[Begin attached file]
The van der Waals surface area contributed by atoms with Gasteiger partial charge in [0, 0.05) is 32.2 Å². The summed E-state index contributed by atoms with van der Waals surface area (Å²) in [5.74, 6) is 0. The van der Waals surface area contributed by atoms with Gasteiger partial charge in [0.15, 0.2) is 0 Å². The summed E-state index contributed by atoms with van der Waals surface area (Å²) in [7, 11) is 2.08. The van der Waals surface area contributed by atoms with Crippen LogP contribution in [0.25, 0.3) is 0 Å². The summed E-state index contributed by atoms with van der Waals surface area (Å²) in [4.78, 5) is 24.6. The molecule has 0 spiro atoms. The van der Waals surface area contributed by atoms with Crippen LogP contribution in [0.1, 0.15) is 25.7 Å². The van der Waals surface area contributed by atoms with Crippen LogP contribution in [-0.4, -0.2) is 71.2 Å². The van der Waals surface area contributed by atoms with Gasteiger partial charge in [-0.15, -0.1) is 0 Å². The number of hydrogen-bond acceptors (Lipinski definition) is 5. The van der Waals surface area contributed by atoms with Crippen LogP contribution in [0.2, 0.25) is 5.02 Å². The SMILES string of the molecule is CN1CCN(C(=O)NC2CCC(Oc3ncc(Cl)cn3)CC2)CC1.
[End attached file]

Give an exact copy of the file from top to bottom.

The van der Waals surface area contributed by atoms with Gasteiger partial charge in [0, 0.05) is 32.2 Å². The summed E-state index contributed by atoms with van der Waals surface area (Å²) in [5.74, 6) is 0. The van der Waals surface area contributed by atoms with Gasteiger partial charge in [0.15, 0.2) is 0 Å². The summed E-state index contributed by atoms with van der Waals surface area (Å²) in [7, 11) is 2.08. The van der Waals surface area contributed by atoms with Crippen LogP contribution in [0.25, 0.3) is 0 Å². The summed E-state index contributed by atoms with van der Waals surface area (Å²) in [4.78, 5) is 24.6. The molecule has 0 spiro atoms. The van der Waals surface area contributed by atoms with Crippen LogP contribution in [0.1, 0.15) is 25.7 Å². The van der Waals surface area contributed by atoms with Crippen LogP contribution in [-0.4, -0.2) is 71.2 Å². The van der Waals surface area contributed by atoms with Gasteiger partial charge in [-0.15, -0.1) is 0 Å². The number of hydrogen-bond acceptors (Lipinski definition) is 5. The van der Waals surface area contributed by atoms with Crippen LogP contribution in [0.2, 0.25) is 5.02 Å². The SMILES string of the molecule is CN1CCN(C(=O)NC2CCC(Oc3ncc(Cl)cn3)CC2)CC1.